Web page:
Our next stop was Curaçao! The motherland of that vile blue liquor used to add unnatural color to tiki drinks and frat party punches! Patrick drank some right away.
Curaçao is part of the ABC islands bringing up the rear behind Aruba and Bonaire. It is autonomous within the Kingdom of Netherlands which means it can take whatever cute Dutch stuff it wants and leave all the other junk behind. Curaçao has rows upon rows of adorable Dutch style buildings beautifully painted with bright, pastel colors.
We stayed right by the harbor which is home to two iconic bridges, the Queen Emma and Queen Juliana. The Queen Emma is a footbridge, floating in the water to allow people to traverse back and forth between the two sides of the harbor. When a boat needs to get through, the bridge pivots off one side and swiftly sweeps open 90 degrees so the boat can travel past. Like the magical staircases at Hogwarts. Naturally, Patrick and I sat and watched the bridge swing open and shut a number of times. The locals call the bridge The Swinging Old Lady. What a sense of humor.
The Queen Juliana bridge boasts to be the tallest in the Caribbean at 185’ tall. It’s pretty neat, but not as neat as the bridge that swings open.
Curaçao is hot. Upon landing and again clearing customs and immigration alarmingly fast (no words were spoken) we sweated our way through the 20 minute cab ride to our hostel. Driving down the dry, bright, and colorful roads we passed dozens of slightly rundown roadside strip malls filled with weird stores that I desperately wanted to visit. For example we passed a furniture store that featured children’s bunkbeds shaped like firetrucks and boats and I thought, “How cute, I love bunkbeds!”.
We arrived at our hostel, The Ritz, because when we came across it online we said, “Wouldn’t it be so funny if we…” and we did. The Ritz used to be an ice cream factory and was restored with a brightly colored exterior, sweet little pool area, and pool bar. A friendly staff member in his faded pink Ritz polo led us to our room (private double with ensuite bathroom) where we were greeted with, get ready for it, bunkbeds. And not like, “Oh! Bunkbeds!” like, “Oh… bunkbeds.”
We left the hostel in search of food, and quickly settled into a nice waterfront bar/tourist trap called the Iguana Bar or something. We were joined by loads of squishy cruise ship passengers, lanyards swinging proudly around their necks, as they went lumbering by to catch the ferry back to their mothership. Of course, Patrick and I spent the rest of our lunch discussing how badly we wanted to go on a cruise and where should we go and when and so on. We spent the rest of the afternoon walking along the waterfront and surrounding streets before closing out the night splitting six tiny Polar beers and spaghetti at our pool bar.
Saturday we went exploring. I wanted to try the Cafe Copacabana for lunch and with a lot of luck (none of the streets are labeled) we found it. We enjoyed Amstel Brights (not a typo) and sandwiches while seated in a beautiful square intersection of four alleyways with colorful murals on the walls.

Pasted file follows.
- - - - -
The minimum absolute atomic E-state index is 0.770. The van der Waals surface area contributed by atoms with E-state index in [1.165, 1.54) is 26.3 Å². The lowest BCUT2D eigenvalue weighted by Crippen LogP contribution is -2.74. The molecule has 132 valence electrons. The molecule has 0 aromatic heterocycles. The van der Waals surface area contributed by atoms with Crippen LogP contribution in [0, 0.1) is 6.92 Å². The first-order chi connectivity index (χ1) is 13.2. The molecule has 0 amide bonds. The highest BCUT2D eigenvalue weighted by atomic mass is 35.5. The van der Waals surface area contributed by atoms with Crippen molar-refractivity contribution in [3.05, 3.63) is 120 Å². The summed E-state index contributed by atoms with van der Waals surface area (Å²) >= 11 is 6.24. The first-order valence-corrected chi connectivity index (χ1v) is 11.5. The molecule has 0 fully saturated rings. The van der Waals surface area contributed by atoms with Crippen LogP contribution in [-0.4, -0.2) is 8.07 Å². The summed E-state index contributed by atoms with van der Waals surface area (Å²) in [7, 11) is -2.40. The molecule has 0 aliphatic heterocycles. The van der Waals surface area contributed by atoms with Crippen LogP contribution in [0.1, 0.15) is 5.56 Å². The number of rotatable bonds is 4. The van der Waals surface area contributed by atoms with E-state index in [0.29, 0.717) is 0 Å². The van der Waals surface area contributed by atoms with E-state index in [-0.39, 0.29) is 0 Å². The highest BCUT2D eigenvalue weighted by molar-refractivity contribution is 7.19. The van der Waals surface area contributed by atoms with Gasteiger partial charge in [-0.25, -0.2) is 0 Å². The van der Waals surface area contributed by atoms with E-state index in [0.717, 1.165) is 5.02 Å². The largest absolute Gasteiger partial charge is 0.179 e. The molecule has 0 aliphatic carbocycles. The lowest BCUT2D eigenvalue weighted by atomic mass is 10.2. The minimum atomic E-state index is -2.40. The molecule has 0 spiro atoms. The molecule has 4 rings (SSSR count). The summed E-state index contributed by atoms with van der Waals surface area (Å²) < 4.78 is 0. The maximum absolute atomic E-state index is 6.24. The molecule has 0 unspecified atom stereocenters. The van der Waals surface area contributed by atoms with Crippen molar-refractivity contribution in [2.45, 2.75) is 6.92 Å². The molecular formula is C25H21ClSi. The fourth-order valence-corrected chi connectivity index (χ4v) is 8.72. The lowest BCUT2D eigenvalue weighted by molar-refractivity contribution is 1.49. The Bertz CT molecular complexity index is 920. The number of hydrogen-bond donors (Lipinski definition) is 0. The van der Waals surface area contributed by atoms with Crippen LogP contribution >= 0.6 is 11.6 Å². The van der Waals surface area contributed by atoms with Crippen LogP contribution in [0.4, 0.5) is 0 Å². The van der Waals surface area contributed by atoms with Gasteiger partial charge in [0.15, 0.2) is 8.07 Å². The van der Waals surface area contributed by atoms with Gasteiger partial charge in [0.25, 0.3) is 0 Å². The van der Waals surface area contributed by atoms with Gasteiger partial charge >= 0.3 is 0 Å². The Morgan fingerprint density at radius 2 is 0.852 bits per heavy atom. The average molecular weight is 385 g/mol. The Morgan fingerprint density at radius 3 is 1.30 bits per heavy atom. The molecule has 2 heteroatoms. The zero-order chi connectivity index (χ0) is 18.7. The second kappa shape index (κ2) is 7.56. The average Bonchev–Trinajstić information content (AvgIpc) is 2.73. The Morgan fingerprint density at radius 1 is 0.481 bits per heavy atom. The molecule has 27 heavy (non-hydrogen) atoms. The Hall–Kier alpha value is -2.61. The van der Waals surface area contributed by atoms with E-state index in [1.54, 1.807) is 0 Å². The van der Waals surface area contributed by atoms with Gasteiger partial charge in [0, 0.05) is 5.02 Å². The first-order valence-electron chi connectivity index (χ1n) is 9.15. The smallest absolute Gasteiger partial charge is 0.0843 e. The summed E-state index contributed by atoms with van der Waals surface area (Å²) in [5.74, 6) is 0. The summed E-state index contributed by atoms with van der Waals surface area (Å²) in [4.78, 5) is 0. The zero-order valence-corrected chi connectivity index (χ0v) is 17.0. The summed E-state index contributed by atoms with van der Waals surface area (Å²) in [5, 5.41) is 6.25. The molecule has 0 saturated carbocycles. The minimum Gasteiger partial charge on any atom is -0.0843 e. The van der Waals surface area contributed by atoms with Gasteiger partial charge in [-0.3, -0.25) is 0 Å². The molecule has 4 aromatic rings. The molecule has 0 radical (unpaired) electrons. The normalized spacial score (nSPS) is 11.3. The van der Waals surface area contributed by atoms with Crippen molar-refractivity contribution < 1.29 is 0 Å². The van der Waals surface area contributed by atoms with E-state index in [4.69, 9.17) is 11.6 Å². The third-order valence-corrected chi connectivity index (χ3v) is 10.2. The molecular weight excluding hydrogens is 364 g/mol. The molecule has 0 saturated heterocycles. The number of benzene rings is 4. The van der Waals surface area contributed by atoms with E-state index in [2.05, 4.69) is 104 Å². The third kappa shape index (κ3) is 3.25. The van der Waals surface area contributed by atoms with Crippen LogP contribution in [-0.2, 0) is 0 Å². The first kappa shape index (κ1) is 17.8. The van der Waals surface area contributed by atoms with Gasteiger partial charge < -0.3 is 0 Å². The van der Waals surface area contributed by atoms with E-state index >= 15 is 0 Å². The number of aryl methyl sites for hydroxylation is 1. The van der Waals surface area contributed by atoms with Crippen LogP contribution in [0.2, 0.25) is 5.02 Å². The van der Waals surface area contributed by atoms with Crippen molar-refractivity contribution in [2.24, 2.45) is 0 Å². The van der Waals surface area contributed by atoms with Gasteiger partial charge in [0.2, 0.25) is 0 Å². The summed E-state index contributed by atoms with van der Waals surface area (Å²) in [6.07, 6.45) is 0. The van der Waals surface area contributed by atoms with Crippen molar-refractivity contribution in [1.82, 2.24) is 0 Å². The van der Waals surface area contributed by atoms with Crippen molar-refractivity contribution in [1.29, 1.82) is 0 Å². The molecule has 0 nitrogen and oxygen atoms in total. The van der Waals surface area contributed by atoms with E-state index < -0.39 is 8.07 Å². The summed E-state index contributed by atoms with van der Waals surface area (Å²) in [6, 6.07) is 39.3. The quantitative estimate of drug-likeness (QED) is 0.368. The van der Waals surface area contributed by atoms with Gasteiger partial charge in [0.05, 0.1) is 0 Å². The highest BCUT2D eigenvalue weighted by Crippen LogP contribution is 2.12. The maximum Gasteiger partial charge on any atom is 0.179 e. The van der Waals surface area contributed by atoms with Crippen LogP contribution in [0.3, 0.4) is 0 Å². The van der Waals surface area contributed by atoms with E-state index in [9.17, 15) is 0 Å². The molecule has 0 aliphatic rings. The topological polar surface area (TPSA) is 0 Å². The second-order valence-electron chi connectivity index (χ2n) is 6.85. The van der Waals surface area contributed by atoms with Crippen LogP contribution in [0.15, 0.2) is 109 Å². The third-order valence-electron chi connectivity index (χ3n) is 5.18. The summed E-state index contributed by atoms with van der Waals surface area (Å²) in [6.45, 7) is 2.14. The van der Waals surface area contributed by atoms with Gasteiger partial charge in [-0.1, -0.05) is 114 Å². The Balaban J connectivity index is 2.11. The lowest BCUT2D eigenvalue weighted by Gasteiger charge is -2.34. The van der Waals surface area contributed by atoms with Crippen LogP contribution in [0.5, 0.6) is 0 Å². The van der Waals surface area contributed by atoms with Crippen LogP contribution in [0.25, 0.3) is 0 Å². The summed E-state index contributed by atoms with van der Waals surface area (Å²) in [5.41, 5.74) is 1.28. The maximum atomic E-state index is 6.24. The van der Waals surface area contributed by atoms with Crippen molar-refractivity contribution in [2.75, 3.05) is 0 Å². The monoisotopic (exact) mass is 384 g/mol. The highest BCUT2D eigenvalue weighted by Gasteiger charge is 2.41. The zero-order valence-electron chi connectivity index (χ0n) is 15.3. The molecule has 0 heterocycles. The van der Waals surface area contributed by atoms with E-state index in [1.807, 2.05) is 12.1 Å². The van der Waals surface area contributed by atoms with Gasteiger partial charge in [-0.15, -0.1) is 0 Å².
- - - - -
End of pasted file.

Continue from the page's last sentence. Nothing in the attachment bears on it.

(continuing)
We visited the Maritime Museum and tried to visit the Postal Museum and Kura Hulanda Museum (both were closed).
We walked through the oldest synagogue in the western hemisphere with a sand floor, which was preparing for a wedding that night. The security guard, with a hand gun loosely tucked in his pants pocket, explained it was another American couple who was flying here to get married in the synagogue. “It’s always Americans,” he sighed.
We walked through the floating market, where the fish and vegetables are so fresh they don’t even unload them off the boats. The proprietors just pull up in the harbor and you can buy right off the boat.
After the cruise ships left the town emptied a considerable amount. Everywhere we’ve been has felt really, really empty. We’re wondering if it’s offseason? Or Zika scared everyone? Either way, both St. Martin and Curaçao have been really quiet.
That evening we hopped in a cab to go a few miles down the beach to check out the Kontiki Beach Resort. It was gorgeous. We took a self guided tour through the hotel property and marveled at the millions of dollars of ferns, palms, and giant flowering tropical plants the resort had installed to add privacy and ambiance to the beautiful “rooms”. I say “rooms” because they were like mansion versions of the Robinson Curuso treehouse. Sprinkled in were beautiful saltwater pools, connect via a narrow stream covered in stone footbridges. This place was stunning.
We kept walking until we found the hotel restaurant, which was dead. It looked closed. It was 6:30pm, on a Saturday, we were a resort bar and there is no one else there. When the waiter asked us if we had a reservation I almost snorted. The food was awful, even the wine was bad, and we quickly departed. We walked along the beach to the neighboring resort which was more like a small city. Every shopping whim, style of restaurant (sushi, indian, pizza, BBQ, crepes, Dutch, American, etc) and activity (everything from design your own flip flops to a real tattoo shop) were provided so the guests would never have to leave the property. I was surprised to find I was looking forward to returning to our dinky little hostel.
The next morning after breakfast (Patrick ordered The Canadian complete with pancakes and maple syrup, of course) we packed up and shipped out to the airport. Overall I enjoyed Curaçao. There was a ton of the island we didn’t see, but based on our small taste I think we’d prefer to explore another Caribbean island before heading back.